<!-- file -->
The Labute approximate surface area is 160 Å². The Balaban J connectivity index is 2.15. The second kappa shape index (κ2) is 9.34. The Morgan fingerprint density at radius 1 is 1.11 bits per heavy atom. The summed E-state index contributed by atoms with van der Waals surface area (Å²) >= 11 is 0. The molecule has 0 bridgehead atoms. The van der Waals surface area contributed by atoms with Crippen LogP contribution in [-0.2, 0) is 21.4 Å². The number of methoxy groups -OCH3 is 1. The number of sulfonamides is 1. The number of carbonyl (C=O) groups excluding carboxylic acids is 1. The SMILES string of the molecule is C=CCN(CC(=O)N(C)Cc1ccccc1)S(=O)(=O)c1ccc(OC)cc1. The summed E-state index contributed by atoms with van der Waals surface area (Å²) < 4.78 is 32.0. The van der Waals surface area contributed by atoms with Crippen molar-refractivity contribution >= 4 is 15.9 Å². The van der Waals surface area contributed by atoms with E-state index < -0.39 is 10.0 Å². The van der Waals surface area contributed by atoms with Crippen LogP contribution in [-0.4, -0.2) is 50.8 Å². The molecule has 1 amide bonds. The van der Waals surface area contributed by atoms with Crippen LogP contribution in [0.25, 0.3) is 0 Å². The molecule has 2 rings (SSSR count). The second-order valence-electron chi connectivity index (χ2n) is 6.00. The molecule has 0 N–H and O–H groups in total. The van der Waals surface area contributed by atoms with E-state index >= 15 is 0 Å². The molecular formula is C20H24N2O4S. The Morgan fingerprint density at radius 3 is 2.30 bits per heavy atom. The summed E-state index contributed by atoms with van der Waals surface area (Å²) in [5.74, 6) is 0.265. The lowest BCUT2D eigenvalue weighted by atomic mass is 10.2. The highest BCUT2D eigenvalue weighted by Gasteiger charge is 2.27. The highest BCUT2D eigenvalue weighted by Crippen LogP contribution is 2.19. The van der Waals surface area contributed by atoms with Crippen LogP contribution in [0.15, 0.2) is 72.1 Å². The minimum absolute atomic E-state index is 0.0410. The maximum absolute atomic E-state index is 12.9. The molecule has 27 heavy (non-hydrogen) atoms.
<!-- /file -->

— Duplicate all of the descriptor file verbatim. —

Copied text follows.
The Labute approximate surface area is 160 Å². The Balaban J connectivity index is 2.15. The second kappa shape index (κ2) is 9.34. The Morgan fingerprint density at radius 1 is 1.11 bits per heavy atom. The summed E-state index contributed by atoms with van der Waals surface area (Å²) >= 11 is 0. The molecule has 0 bridgehead atoms. The van der Waals surface area contributed by atoms with Crippen LogP contribution in [-0.2, 0) is 21.4 Å². The number of methoxy groups -OCH3 is 1. The number of sulfonamides is 1. The number of carbonyl (C=O) groups excluding carboxylic acids is 1. The SMILES string of the molecule is C=CCN(CC(=O)N(C)Cc1ccccc1)S(=O)(=O)c1ccc(OC)cc1. The summed E-state index contributed by atoms with van der Waals surface area (Å²) < 4.78 is 32.0. The van der Waals surface area contributed by atoms with Crippen molar-refractivity contribution >= 4 is 15.9 Å². The van der Waals surface area contributed by atoms with E-state index < -0.39 is 10.0 Å². The van der Waals surface area contributed by atoms with Crippen LogP contribution in [-0.4, -0.2) is 50.8 Å². The molecule has 1 amide bonds. The van der Waals surface area contributed by atoms with Crippen LogP contribution in [0.25, 0.3) is 0 Å². The molecule has 2 rings (SSSR count). The second-order valence-electron chi connectivity index (χ2n) is 6.00. The molecule has 0 N–H and O–H groups in total. The van der Waals surface area contributed by atoms with E-state index >= 15 is 0 Å². The molecular formula is C20H24N2O4S. The Morgan fingerprint density at radius 3 is 2.30 bits per heavy atom. The summed E-state index contributed by atoms with van der Waals surface area (Å²) in [5.74, 6) is 0.265. The lowest BCUT2D eigenvalue weighted by atomic mass is 10.2. The highest BCUT2D eigenvalue weighted by Gasteiger charge is 2.27. The highest BCUT2D eigenvalue weighted by Crippen LogP contribution is 2.19. The van der Waals surface area contributed by atoms with Crippen LogP contribution in [0.15, 0.2) is 72.1 Å². The minimum absolute atomic E-state index is 0.0410. The maximum absolute atomic E-state index is 12.9. The molecule has 27 heavy (non-hydrogen) atoms.